In Germany in 1946 Alan Reynolds first saw the work of Paul Klee, whose writings also influence him profoundly. He studied at Woolwich Polytechnic from 1948-52, and then at the Royal College of Art, 1952-3. He taught at the Central School 1954-61 and St Martin’s from 1961. He first exhibited with the London group in 1950, and from 1952 to 1974 with the Redfern Gallery. Since then he has exhibited in many national and international exhibitions all over the world, and similarly his work is in many public collections in many countries, including Tate Gallery, The Museum of Modern Art, New York, The National Gallery of Canada, Ottawa, the National Galleries of New South Wales, and Adelaide and Melbourne.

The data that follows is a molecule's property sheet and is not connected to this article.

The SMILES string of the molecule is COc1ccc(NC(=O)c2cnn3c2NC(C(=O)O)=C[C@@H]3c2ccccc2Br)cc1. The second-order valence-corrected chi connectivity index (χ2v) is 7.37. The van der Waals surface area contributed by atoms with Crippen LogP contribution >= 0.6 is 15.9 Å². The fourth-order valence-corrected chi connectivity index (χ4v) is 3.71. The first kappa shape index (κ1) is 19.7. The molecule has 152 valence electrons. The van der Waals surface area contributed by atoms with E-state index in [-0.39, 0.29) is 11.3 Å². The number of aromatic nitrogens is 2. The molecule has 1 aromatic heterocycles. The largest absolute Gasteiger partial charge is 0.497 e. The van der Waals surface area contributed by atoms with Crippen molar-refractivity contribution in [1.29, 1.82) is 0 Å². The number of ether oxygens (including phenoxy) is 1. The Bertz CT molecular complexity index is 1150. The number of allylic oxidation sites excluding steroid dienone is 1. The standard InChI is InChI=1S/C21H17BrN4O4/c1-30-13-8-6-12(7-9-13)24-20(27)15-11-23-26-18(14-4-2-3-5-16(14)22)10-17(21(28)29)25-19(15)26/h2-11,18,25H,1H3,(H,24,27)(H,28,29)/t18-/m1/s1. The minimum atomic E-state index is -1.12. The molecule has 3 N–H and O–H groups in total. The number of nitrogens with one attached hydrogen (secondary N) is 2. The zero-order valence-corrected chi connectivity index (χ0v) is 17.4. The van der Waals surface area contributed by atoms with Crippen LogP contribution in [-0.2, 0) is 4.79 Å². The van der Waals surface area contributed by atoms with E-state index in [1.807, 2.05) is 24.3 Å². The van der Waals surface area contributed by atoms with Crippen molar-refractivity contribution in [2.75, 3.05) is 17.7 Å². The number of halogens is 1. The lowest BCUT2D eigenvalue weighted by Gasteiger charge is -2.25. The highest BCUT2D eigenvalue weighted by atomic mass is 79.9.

For many years he was best known for landscape paintings in oils and gouache of considerable romantic intensity, in which plant and tree forms were treated almost as botanical studies while tightly integrated with the earth and sky. His work has passed though different phases, however, and between 1958 and 1966 he painted abstracts in oil and watercolor; in 1969 he constructed his first painted wooden reliefs and between 1975 and 1978 he made further constructional reliefs, orthogonal in form, and free standing painted structures. More recently he has developed white modular reliefs and constructions of an austere, rectilinear, formal character, concerned with ratio and proportion.